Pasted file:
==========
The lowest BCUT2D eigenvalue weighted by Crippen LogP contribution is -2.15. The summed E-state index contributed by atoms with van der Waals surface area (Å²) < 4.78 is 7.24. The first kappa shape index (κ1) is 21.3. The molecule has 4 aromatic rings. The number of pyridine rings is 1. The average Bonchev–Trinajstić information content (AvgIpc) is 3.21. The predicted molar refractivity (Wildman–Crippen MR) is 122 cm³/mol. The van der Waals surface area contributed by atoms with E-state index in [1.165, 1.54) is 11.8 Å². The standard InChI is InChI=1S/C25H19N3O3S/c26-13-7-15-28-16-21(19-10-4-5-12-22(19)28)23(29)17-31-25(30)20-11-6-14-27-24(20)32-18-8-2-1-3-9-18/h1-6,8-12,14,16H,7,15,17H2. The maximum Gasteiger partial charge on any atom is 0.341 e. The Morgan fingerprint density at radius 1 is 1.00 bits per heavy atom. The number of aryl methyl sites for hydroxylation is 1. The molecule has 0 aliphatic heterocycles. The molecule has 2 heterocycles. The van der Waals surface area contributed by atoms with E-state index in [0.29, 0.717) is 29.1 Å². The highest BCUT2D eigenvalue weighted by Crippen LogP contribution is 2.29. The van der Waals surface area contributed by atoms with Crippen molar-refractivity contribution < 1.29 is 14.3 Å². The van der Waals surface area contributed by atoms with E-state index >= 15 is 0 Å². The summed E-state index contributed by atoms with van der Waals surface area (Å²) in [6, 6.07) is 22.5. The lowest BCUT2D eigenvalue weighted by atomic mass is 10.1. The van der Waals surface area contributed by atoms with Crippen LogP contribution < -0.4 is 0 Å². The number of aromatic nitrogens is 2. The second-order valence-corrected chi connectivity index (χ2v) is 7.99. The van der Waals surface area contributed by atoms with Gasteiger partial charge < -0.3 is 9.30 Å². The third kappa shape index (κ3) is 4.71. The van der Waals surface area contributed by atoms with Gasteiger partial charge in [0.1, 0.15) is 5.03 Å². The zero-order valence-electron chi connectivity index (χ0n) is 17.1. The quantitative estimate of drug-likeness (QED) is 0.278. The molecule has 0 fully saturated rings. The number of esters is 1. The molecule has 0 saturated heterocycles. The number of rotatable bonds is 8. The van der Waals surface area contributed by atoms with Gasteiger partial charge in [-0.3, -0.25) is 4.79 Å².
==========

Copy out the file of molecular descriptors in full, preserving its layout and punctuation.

The lowest BCUT2D eigenvalue weighted by Crippen LogP contribution is -2.15. The summed E-state index contributed by atoms with van der Waals surface area (Å²) < 4.78 is 7.24. The first kappa shape index (κ1) is 21.3. The molecule has 4 aromatic rings. The number of pyridine rings is 1. The average Bonchev–Trinajstić information content (AvgIpc) is 3.21. The predicted molar refractivity (Wildman–Crippen MR) is 122 cm³/mol. The van der Waals surface area contributed by atoms with E-state index in [1.165, 1.54) is 11.8 Å². The standard InChI is InChI=1S/C25H19N3O3S/c26-13-7-15-28-16-21(19-10-4-5-12-22(19)28)23(29)17-31-25(30)20-11-6-14-27-24(20)32-18-8-2-1-3-9-18/h1-6,8-12,14,16H,7,15,17H2. The maximum Gasteiger partial charge on any atom is 0.341 e. The Morgan fingerprint density at radius 1 is 1.00 bits per heavy atom. The number of aryl methyl sites for hydroxylation is 1. The molecule has 0 aliphatic heterocycles. The molecule has 2 heterocycles. The van der Waals surface area contributed by atoms with E-state index in [0.29, 0.717) is 29.1 Å². The highest BCUT2D eigenvalue weighted by Crippen LogP contribution is 2.29. The van der Waals surface area contributed by atoms with Crippen molar-refractivity contribution < 1.29 is 14.3 Å². The van der Waals surface area contributed by atoms with E-state index >= 15 is 0 Å². The summed E-state index contributed by atoms with van der Waals surface area (Å²) in [6, 6.07) is 22.5. The lowest BCUT2D eigenvalue weighted by atomic mass is 10.1. The van der Waals surface area contributed by atoms with Crippen LogP contribution < -0.4 is 0 Å². The number of aromatic nitrogens is 2. The second-order valence-corrected chi connectivity index (χ2v) is 7.99. The van der Waals surface area contributed by atoms with Gasteiger partial charge < -0.3 is 9.30 Å². The third kappa shape index (κ3) is 4.71. The van der Waals surface area contributed by atoms with Gasteiger partial charge in [0.1, 0.15) is 5.03 Å². The zero-order valence-electron chi connectivity index (χ0n) is 17.1. The quantitative estimate of drug-likeness (QED) is 0.278. The molecule has 0 fully saturated rings. The number of esters is 1. The molecule has 0 saturated heterocycles. The number of rotatable bonds is 8. The van der Waals surface area contributed by atoms with Gasteiger partial charge in [-0.3, -0.25) is 4.79 Å².